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as topic, or whether has exist open source library that can be use for such function ? adjust size, rotate , or etc.

thanks for help in advanced

again, I found some code as follows:

 UIGraphicsBeginImageContext(CGSizeMake(320, 480));
// This is where we resize captured image
[(UIImage *)[info objectForKey:UIImagePickerControllerOriginalImage] drawInRect:CGRectMake(0, 0, 320, 480)];
// And add the watermark on top of it
[[UIImage imageNamed:@"Watermark.png"] drawAtPoint:CGPointMake(0, 0) blendMode:kCGBlendModeNormal alpha:WATERMARK_ALPHA];
// Save the results directly to the image view property
imageView.image = UIGraphicsGetImageFromCurrentImageContext();

but I am not sure whether this best way.

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I find a piece of code as follows: – user493435 Nov 1 '10 at 10:19

check :- CGImageCreateWithMask.Pass the existing image and the watermark image to this function

- (UIImage*) maskImage:(UIImage *)image withMask:(UIImage *)maskImage {

    CGImageRef maskRef = maskImage.CGImage; 

    CGImageRef mask = CGImageMaskCreate(CGImageGetWidth(maskRef),
                                        CGImageGetDataProvider(maskRef), NULL, false);

    CGImageRef masked = CGImageCreateWithMask([image CGImage], mask);

    return [UIImage imageWithCGImage:masked];

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There are different types of watermarking: visible and non visible watermarking. Because you didn't mentioned explicit you want a visible watermark, I will provide a solution for a non-visible watermark. The Theory of thiss kind of simple: Take the bits with the lowest priority and add your watermark there.

In iPhone programming it would be something like this:

CGContextRef context = [self createARGBBitmapContextFromImage:yourView.image.CGImage];
unsigned char* data = CGBitmapContextGetData (context);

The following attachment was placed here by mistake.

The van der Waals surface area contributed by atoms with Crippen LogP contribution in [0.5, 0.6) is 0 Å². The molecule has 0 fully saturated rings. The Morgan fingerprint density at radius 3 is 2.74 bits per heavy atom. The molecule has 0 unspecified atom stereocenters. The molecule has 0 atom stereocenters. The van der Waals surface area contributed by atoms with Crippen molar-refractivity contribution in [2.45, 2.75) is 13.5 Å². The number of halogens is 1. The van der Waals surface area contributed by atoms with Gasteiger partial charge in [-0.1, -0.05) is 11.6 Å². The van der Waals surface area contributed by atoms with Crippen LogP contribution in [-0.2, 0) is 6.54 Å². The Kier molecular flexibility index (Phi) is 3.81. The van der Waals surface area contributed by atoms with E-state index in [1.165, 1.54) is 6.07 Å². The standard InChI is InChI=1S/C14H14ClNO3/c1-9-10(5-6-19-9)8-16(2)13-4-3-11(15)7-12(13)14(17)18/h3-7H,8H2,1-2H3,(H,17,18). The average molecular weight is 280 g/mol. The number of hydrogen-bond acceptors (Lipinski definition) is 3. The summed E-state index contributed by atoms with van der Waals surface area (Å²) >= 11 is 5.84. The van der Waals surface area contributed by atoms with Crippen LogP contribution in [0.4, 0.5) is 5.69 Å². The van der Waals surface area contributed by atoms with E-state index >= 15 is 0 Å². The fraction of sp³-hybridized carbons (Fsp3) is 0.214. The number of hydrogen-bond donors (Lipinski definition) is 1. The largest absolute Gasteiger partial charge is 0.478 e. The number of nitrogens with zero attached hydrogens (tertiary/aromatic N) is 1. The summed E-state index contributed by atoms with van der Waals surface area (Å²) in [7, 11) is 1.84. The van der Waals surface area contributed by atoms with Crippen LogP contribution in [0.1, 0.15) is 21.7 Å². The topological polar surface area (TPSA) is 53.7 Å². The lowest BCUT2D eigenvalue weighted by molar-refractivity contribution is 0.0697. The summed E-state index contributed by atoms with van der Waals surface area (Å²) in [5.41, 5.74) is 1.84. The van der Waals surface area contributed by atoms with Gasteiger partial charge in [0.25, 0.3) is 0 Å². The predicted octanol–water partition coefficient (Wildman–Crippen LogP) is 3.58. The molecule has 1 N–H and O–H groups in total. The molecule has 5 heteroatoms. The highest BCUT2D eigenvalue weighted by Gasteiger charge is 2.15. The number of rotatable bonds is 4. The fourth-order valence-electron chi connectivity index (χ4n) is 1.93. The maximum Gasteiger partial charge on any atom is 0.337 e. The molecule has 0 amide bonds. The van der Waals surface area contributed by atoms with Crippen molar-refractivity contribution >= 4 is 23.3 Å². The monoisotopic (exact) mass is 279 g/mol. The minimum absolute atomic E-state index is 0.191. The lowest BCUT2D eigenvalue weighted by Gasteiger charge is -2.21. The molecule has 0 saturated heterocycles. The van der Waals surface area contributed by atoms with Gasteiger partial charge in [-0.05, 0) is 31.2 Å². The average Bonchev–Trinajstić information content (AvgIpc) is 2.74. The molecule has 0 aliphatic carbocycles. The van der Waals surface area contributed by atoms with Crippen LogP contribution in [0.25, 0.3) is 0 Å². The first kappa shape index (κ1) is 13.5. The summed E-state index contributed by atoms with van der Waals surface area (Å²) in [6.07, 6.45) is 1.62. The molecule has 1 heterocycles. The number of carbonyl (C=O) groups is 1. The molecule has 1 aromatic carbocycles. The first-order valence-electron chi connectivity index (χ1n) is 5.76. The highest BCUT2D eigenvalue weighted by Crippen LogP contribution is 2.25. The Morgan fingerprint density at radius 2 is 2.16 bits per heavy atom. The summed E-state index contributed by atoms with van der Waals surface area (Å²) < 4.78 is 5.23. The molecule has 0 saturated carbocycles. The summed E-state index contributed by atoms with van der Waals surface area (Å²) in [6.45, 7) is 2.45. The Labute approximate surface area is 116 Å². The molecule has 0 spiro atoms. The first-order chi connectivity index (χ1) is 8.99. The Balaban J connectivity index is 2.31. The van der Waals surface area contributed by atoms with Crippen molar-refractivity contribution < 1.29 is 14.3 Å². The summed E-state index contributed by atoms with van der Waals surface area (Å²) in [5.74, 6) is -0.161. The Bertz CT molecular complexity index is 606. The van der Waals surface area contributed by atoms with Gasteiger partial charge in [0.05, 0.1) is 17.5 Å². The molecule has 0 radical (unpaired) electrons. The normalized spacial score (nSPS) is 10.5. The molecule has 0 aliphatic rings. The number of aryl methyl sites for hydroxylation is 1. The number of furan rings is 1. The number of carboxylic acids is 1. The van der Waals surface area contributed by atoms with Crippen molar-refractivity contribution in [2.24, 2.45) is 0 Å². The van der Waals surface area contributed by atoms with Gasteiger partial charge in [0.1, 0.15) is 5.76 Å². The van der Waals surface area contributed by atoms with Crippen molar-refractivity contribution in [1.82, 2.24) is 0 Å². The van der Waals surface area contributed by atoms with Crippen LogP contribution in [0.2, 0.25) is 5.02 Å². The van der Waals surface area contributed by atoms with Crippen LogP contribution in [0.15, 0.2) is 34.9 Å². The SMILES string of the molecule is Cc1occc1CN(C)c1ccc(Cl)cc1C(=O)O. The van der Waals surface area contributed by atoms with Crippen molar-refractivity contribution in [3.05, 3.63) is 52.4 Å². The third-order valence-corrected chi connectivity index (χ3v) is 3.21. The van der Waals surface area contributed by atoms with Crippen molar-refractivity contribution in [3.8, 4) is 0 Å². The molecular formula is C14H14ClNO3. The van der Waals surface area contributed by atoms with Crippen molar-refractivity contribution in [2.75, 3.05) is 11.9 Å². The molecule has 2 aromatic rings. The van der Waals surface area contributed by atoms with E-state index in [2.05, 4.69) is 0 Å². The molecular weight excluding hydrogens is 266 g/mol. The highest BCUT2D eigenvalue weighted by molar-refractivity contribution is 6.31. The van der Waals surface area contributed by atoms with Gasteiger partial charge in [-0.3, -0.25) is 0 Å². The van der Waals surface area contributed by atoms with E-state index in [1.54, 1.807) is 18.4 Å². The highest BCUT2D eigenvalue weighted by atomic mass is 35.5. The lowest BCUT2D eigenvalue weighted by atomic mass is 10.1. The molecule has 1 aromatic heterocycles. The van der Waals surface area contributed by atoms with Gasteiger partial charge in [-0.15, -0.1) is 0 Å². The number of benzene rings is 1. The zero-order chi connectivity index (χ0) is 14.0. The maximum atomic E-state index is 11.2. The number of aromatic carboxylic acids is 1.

size_t width = CGImageGetWidth(yourView.image.CGImage);
size_t height = CGImageGetHeight(yourView.image.CGImage);
for (int y=0; y<height; y++) {
  for (int x=0; x<width; x++) {
    int pos = y*width + x;
    int argb = data[pos];
    int r = (argb >> 16) & 0xff;
    int g = (argb >>  8) & 0xff;
    int b =  argb        & 0xff;

    //add watermark to the bits with the lowest priority
    unsigned char bit1 = 0x00 , bit2 = 0x01, bit3 = 0x00;
    //example adds false, true, false to every pixel - only 0x00 and 0x01 should be used here (1 bit)
    unsigned char mask = 0x01;

    r = (r - (r & mask)) + bit1;
    g = (g - (g & mask)) + bit2;
    b = (b - (b & mask)) + bit3;
    data[pos] = (0xFF<<24) | (r<<16) | (g<<8) | b;

The encoding would be vice-versa exactly the same - you could store with this code width*height*3 Bits in your image. I.e. for an 640x480 image that would be 996 Bytes It can store more bits per pixel, but will also loses more details in this case (then you need to change the mask 0x01). And the alpha channel could be also used to store a few bits as well - for simplicity I leaved that out here...

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Can you explain/edit the above code for inserting watermark text in image and then retrieving that watermarked text? – Khalid Usman Dec 15 '13 at 2:28
Can you please show this mehtod? createARGBBitmapContextFromImage – Khalid Usman Dec 15 '13 at 2:37
@KhalidUsman createARGBBitmapContextFromImage is part of the Core Graphics/Quartz 2D Framework from apple. See also here – Constantin Dec 15 '13 at 9:44

Probably the most widely used library for this sort of thing is called Imagemagick. How to watermark.

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thanks for reply, but whether this can be use on iOS ? – user493435 Nov 1 '10 at 10:42
It can, see… for details. – OmnipotentEntity Nov 1 '10 at 10:47

I don't think you need a library for doing that. It is just too much for such a simple thing. At least the library proposed by OmnipotentEntity is too much in my opinion.

The approach you are trying is simple and good. Even if it does not work you could do it yourself. Blending is a very simple algorithm.

From WikiPedia:

alt text

where Co is the result of the operation, Ca is the color of the pixel in element A, Cb is the color of the pixel in element B, and αa and αb are the alpha of the pixels in elements A and B respectively

I was going to write how to access pixels but Constantin already did it!

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